Heidi Weber

“You are active, objective; there is unity in your course of action, which is very important.”        
 Le Corbusier to Heidi Weber, June 26th 1961

Heidi Weber's enthusiasm, her perseverance and her reliability have managed to triumph over all of the pitfalls which courageous and passionate action inevitably encounters. With his usual perspicacity, Le Corbusier immediately recognised the qualities of a determined and active woman. He told her: “None of my best friends have ever done as much for me and my works as you do,” an exceptional recognition of his gratitude considering that he did not even like to work with women.

In 1962, after four years of fruitful collaboration, Le Corbusier signed an agreement (amended in 1964) which empowered Heidi Weber to release his plastic works. This document included an exclusive thirty-year copyright for the reproduction and sale of all of his plastic creations, as well as for the publication of his books, his engravings and his lithographs. It should be noted that this agreement was concluded six years prior to the creation of the Paris-based Le Corbusier Foundation.

Since then, Heidi Weber's activities have succeeded in establishing international acknowledgement of the artist's works. Her unequalled professional investment has also been profitable for the existence and the evolution of the Le Corbusier Foundation in Paris.
Thanks to an unusual dynamism and an exceptional know-how, Heidi Weber has asserted herself as the incontestable global authority on the works of Le Corbusier.

Heidi Weber has succeeded in promoting Le Corbusier's works and she is considered world-wide as his spiritual heiress. She not only manufactured and commercially realised the four pieces of seated furniture originally designed by Le Corbusier in 1928 and produced in 1958, she has also increased the exposure of his work through exhibitions of his drawings, of his paintings and of his sculptures and she has published a series of fifty engravings and lithographs and a number of art books; she is also responsible for the realisation of the tapestries.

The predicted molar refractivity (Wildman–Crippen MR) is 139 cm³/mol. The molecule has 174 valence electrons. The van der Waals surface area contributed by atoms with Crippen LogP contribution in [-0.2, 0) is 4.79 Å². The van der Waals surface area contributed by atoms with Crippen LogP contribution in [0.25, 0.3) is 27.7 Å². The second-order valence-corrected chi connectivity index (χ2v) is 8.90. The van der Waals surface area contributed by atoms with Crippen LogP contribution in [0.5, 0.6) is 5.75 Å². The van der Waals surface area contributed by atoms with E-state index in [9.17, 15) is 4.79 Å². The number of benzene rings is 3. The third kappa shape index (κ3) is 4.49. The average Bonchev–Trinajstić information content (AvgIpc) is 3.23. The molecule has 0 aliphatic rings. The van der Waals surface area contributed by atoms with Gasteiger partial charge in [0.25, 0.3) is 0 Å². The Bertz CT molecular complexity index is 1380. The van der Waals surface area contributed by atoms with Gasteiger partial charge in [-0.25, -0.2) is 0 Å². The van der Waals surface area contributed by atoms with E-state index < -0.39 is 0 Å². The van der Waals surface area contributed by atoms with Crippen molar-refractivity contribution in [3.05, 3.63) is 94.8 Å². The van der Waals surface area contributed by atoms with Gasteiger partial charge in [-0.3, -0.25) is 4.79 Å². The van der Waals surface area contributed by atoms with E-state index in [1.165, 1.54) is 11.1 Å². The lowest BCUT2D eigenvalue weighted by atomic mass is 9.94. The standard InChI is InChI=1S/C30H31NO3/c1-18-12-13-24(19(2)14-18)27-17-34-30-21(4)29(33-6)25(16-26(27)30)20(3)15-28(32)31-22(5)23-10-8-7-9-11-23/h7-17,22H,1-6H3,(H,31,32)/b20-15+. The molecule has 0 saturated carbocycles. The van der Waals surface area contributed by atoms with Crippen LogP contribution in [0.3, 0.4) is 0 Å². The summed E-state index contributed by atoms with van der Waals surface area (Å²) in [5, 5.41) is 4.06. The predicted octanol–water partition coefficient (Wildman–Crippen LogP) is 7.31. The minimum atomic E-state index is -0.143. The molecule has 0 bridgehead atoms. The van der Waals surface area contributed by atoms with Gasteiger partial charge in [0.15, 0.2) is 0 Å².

It requires staunch faith and a profound sense of art to gather a collection as prestigious as the one which Heidi Weber has been realising. Her honesty made her resist the temptations offered by dealers and speculators. As she likes to emphasise, even when she was sometimes forced to part with an object, Heidi Weber always tried to choose the buyer herself. Afterwards, whenever she could and whenever it was possible, she repurchased the works which had been sold, restoring them to her collection. Each work remains a constant source of emotion and discovery for Heidi Weber, provoking an everlasting rush of youthfulness.
The variety of Le Corbusier's artistic expression -drawings, watercolours, gouaches, oil paintings, tapestries, engravings, books, sculptures and architecture- is sufficient to compose a complete and coherent artistic whole. In choosing the last house designed by Le Corbusier as a casket for the collection, Heidi Weber has succeeded in realising the creator's essential idea: a synthesis of arts.

As the only museum dedicated entirely to Le Corbusier's plastic works, the “Maison d'Homme,” which was designed by the Master in 1961, was realised and posthumously inaugurated on August 16th, 1967.

This “monster of perseverance, devotion and enthusiasm,” as Le Corbusier once described her, offers us the opportunity to follow the artist's entire idea completely in time and space. Le Corbusier believed that “everything is in everything,” from the humblest values which he respected, to the most revolutionary ideas.